Send to

Choose Destination
Int Psychogeriatr. 2008 Feb;20(1):86-95. Epub 2007 Sep 17.

Mild parkinsonian signs and psycho-behavioral symptoms in subjects with mild cognitive impairment.

Author information

Department of Neurology, University of Brescia, Italy.



Mild cognitive impairment (MCI) may be accompanied by extra pyramidal signs (EPS), which are related to the severity and type of cognitive impairment. We aimed to elucidate further the relationship between MCI and EPS, analyzing the correlation between the severity of EPS and cognitive functions, and the presence of EPS and neuro-psychiatric features.


Data were obtained from a longitudinal study of 150 MCI outpatients. Participants underwent a clinical assessment including the Unified Parkinson Disease Rating Scale, the Neuropsychiatric Inventory, the Tinetti Scale, and a standardized neuropsychological battery. Mild EPS could be defined as being present (MCI with mild EPS) using a subscale of UPDRS, based on three specific symptoms: bradykinesia, rigidity and tremor.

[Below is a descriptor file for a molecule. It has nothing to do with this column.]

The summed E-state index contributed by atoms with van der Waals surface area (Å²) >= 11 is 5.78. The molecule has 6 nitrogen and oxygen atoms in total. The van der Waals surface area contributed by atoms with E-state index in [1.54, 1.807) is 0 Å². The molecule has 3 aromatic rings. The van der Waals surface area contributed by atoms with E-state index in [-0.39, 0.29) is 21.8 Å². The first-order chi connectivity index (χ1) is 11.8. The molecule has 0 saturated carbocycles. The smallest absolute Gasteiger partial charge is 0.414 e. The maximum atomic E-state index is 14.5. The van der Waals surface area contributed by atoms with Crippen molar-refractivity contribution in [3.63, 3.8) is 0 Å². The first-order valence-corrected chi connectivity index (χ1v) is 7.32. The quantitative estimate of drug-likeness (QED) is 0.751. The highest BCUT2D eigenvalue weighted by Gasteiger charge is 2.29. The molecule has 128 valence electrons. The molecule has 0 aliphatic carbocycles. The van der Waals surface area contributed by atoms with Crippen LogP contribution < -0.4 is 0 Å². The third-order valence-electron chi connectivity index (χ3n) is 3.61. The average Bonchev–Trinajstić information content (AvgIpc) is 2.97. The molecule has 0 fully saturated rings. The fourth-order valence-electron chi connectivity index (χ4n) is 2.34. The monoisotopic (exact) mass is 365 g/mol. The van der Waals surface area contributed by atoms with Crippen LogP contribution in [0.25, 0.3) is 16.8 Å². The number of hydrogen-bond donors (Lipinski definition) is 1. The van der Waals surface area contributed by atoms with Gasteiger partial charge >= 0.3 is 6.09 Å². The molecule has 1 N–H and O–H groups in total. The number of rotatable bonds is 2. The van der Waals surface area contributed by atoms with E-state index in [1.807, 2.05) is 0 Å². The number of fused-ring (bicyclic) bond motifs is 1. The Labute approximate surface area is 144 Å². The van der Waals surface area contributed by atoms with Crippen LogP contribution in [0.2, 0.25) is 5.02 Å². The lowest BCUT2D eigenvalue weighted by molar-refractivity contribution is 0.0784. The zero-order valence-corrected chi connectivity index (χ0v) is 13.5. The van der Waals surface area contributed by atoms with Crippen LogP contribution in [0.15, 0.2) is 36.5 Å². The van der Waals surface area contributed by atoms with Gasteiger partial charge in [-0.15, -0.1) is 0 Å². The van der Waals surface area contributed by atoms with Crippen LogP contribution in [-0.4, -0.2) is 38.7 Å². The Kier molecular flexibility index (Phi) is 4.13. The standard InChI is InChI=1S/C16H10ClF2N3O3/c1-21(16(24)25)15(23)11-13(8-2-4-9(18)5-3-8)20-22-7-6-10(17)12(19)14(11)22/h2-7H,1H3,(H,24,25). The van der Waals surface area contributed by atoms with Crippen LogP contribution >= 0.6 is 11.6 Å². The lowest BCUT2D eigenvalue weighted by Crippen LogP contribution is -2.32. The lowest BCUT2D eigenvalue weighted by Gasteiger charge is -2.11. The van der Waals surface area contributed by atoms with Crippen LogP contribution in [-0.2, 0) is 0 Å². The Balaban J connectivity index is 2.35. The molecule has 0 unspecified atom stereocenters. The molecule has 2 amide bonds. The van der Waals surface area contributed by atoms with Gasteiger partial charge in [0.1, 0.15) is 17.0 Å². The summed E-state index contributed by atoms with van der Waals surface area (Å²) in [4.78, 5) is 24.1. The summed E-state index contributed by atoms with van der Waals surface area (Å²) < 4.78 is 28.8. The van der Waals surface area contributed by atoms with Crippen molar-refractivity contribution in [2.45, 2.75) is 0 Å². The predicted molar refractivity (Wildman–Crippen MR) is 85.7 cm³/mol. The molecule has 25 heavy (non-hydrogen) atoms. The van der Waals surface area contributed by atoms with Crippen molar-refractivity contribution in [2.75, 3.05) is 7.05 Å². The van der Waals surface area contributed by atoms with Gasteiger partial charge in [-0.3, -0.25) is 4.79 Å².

The two groups, one with mild EPS (24%) and one without EPS (76%), differed in gait abnormalities and presence of extrapyramidal symptoms. Groups did not differ in terms of general cognitive functions evaluated using the Mini-mental State Examination, while subjects with MCI with mild EPS performed significantly worse than those with MCI without EPS in total global score and in non-memory items of the Alzheimer's Disease Assessment Scale. Moreover, severity of EPS was significantly correlated with low performance on executive functions and with high performance on episodic memory. The group with MCI with mild EPS were observed to have a greater prevalence of patients with anxiety, depression, apathy and sleep disturbances than in MCI without EPS.


MCI may be associated with mild parkinsonian signs, the severity of which are related to the severity of cognitive impairment, in particular of non-memory functions, and to a differential pattern of psycho-behavioral symptoms.

[Indexed for MEDLINE]

Supplemental Content

Full text links

Icon for Cambridge University Press
Loading ...
Support Center